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How to manage travel during a lockdown

Updated: Apr 1, 2020

What do you do if you find yourself in the middle of a curfew, and yet you are outdoors or you have to move, to obtain food or other supplies, to attend meetings, or to leave the region or country you are in?



Curfews usually take place during civil conflict, but now they are widespread with the spread of dangerous disease. Sometimes it is inevitable that a traveller must defy a curfew. But how does he or she do that while staying safe?


Curfews are typically enforced by two sorts of people: regular police, who will stand at the intersections of main roads; and informal vigilantes or militias. This latter group will station themselves near valuable assets, hoping to interact with wealthy people. Their goal may either be property protection (if paid) or extortion using violence (if unpaid) or both. These things may also be true of the official Police.


Beware of local intelligence. This runs contrary to the usual rules of remaining safe in an alien environment. But during a curfew, remember that the vast majority of people are not going outside and therefore their views or experiences of safe movement during curfews may not be first-hand. By all means listen to local intelligence, but test it thoroughly before relying upon it.


Ideally, use public transport and dress indistinguishably from other users. If there is none, use a trusted taxi driver and agree a cover story with him. If it's not safe, he won't go. Do not use a taxi driver you don't know; the variety of catastrophic situations that may arise as a result of doing so are virtually unlimited. Most likely, you will be on foot. Do not drive yourself. The odds of being stopped when driving a vehicle in a curfew are extremely high; and if the authority figure has a different idea from you of what it means to stop promptly, you may be shot at. Driving yourself, you will be lucky if you are just permanently separated from your car.


Irrespective of your mode of transport you need a map, not larger than A4, preferably laminated, that can be folded and put away if an authority figure approaches you (unless you think that playing the foolish tourist is plausible - more realistic in Bangkok than Al-Raqqa). Plan your route, using backstreets - but never far from main roads - and avoiding places where authority figures may be congregating. Be prepared for violent assault, or at least intimidation, by the indigent or idle criminals. These groups can be anywhere, and are more likely to be aggressive in back streets than in main ones. Depending upon the nature of your mission, decide whether gangs or authority figures are more likely to be a danger, and weigh the risks.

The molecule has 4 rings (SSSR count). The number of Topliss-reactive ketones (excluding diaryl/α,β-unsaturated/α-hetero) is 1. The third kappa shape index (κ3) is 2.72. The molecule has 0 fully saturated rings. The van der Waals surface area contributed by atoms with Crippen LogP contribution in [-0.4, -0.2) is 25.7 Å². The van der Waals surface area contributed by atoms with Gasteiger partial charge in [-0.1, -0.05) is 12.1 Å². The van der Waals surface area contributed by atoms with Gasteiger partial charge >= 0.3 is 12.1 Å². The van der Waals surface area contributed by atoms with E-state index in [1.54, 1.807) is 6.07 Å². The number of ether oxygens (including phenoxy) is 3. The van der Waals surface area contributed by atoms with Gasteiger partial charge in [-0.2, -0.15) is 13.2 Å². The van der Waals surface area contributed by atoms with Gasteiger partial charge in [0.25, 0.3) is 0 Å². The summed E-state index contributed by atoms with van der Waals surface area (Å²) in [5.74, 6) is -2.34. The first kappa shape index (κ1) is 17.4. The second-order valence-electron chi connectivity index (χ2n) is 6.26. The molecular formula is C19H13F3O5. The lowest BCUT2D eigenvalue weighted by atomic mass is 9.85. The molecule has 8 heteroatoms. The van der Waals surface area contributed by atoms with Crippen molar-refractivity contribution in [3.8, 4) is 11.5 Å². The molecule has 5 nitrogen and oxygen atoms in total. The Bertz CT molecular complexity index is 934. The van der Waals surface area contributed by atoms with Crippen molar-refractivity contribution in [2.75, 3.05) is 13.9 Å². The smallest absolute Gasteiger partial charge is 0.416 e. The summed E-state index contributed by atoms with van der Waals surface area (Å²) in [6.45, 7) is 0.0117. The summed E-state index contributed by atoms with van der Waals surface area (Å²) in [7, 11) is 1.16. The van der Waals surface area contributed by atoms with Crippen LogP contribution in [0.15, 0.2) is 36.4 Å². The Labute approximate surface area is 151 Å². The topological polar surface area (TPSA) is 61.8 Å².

Consider what weapons you can carry that may have a deterrent effect against casual threats of violence from the indigent. Typically a display of mild force is all that is necessary to move those people on; and if you pick your route carefully they are likely to be 90% of your problems. Beware of carrying illegal weapons, although provided you do not have a threatening demeanour (warning: people with substantial military or law enforcement training often do have a threatening demeanour that their training makes it impossible to shake off) you are unlikely to be searched if you are caught out in a curfew. More likely results are a quick beating; payment of a bribe; or simply being sent home. Stay cool in interactions with all authority figures. They react more viscerally to people who act erratically or who appear nervous.


Ensure you have good mobile telephone service: both regular calls (to the Police or friends, stored to dial easily in your telephone) and data connectivity (so if you get lost, you can slip into a nook or cranny and use the internet to find out where you are).


Avoid travelling in groups of more than two. Any group larger than this is inherently suspicious. Travel alone if at all possible. In a group of two, one of you may wish to look sick or injured; going to hospital is the best pretext there can be for breaking a curfew. Be sure you know the name of the hospital you are (not) going to and a plausible reason why you are not taking the most direct route. If there is a group of more than two that needs to travel, move alone at agreed intervals and with way-posts such that each person in the team can see the other.


Finally, make sure that when you reach your destination it is open and whatever you want from that destination will be available. There is nothing worse than defying a curfew to find a shuttered building where you thought there would be a place of refuge. Plan your retreat or further moves in the event that this occurs.

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